A Missouri Family in the Civil War.
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Joining Up
A Small Biography of
J.R. Bing
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Uniforms and Equipment

Soldiers with knapsack, canteen, haversack and cartridge box.

During the Civil War, Union soldiers were issued all their uniforms, guns, ammunition and equipment. Along with their guns, soldiers also carried knapsacks, haversacks and canteens. The knapsacks were made of black painted or rubberized canvas with leather straps. Infantry men were supposed to carry a double wool blanket, shelter tent, gum blanket, toilet articles, an extra pair of shoes and spare clothing in or strapped to the knapsack.
Soldier with gun, blanket roll, and tin cup.

Many soldiers hated their knapsacks because they were heavy, unbalanced and the straps rubbed their shoulders raw. Frequently, soldiers threw out their knapsacks and carried their essentials rolled in a blanket that they tied and wore over a shoulder. Rations and a mess kit were carried in the haversack. Made of black painted cotton cloth, it had an inner unpainted bag that could be removed for washing. A large tin cup was often tied to the outside of the bag. The canteen was made of tin with a pewter spout. It had a blue woolen cover and straps.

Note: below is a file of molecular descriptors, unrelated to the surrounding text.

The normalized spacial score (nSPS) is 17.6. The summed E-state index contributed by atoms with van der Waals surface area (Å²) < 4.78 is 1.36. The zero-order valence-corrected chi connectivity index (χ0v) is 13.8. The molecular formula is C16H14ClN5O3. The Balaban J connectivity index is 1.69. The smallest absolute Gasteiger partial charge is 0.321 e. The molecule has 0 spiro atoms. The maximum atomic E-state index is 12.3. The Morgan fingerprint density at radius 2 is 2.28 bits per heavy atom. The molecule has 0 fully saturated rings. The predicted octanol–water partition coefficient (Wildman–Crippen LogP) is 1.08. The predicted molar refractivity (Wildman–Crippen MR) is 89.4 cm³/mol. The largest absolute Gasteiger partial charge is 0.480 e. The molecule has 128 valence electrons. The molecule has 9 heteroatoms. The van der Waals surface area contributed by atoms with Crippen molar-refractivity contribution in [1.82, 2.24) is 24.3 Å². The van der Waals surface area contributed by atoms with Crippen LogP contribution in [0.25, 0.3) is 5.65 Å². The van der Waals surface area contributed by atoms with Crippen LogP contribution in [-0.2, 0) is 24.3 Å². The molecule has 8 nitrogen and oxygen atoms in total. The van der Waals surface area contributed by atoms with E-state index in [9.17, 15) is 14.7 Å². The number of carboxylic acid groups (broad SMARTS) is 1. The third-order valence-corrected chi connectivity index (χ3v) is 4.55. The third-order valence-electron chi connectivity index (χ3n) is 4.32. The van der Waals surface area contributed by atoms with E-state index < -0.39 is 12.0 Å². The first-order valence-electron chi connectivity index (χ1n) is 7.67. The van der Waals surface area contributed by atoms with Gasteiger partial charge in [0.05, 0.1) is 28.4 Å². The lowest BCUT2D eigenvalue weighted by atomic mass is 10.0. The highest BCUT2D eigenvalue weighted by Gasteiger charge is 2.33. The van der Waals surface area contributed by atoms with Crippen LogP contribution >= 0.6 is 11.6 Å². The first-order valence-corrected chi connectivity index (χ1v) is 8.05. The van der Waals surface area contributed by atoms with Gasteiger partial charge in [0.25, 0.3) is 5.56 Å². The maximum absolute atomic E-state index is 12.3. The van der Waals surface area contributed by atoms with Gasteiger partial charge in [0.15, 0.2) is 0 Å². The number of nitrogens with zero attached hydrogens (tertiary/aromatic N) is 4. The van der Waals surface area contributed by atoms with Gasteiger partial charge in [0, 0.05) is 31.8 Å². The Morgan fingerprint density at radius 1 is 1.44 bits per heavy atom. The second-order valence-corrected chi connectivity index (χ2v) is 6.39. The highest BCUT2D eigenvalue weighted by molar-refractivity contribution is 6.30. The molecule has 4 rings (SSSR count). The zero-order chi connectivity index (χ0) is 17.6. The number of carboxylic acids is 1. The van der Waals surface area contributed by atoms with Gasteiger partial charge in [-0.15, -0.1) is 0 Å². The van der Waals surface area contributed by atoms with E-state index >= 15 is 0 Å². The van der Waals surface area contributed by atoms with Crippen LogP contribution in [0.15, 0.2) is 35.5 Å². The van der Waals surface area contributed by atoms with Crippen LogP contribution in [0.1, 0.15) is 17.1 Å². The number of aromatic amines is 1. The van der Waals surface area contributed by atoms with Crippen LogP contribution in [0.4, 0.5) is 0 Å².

Drawing by Walton Taber.
Civil War infantrymen wore a variety of uniforms and hats. Drawing of Union soldiers at Corinth Mississippi by Walton Taber.
To see photos of actual artifacts visit Gettysburg National Park's on-line exhibit Camp Life.

The soldiers were issued a complete uniform from underwear to overcoat. Officially this consisted of a frock coat, sack coat, trousers, hat, forage hat, cravat or stock, boots, overcoat, flannel shirt, drawers and stockings. In practice there was a certain amount of variety in the dress of the soldiers, particularly among the independent minded Western soldiers. Frock coat

Frock Coat: A single-breasted, skirted coat, of dark blue cloth. It was mid-thigh length, had nine buttons and a stand-up collar. Infantry soldiers, like Bing, would have their coat collar and cuff edged with sky-blue welting. The frock coat was for formal occasions, parades and reviews. As a corporal, Bing's coat would have had two light blue chevrons sewn on the sleeve. Frock coat

Sack Coat: A fatigue or work coat named for its sack like shape. Made from dark blue flannel it was unlined, and had a falling collar, inside pocket and four buttons.

Trousers: Their trousers were dark blue cloth, a corporal's pants would have a half inch wide stripe of light blue along the side leg seams.
Portraits of a group of unidentified Federal soldiers.Credit

Portraits of unidentified Federal soldiers wearing a variety of uniforms, from the Library of Congress Photo Collection. Click on image to see full size view.

Slouch Hat: A black felt dress hat. Regulations directed one side be pulled up, but this was often ignored. Soldiers disliked the regulation slouch hat and often bought their own hats from private manufacturers. In fact, photographs of groups of Union soldiers show many hat styles, worn at all different angles. Frock coat

Kepi hat: A hat used for work and forage. It was made of felt and had a leather brim and chin strap.

Boots: Low-cut Jefferson boots, made in left and right pairs, they only lasted about 30 days for an infantryman on the march.

Overcoat: A long single-breasted coat made from sky-blue cloth, with a stand-up collar, elbow length cape and buttons down the front.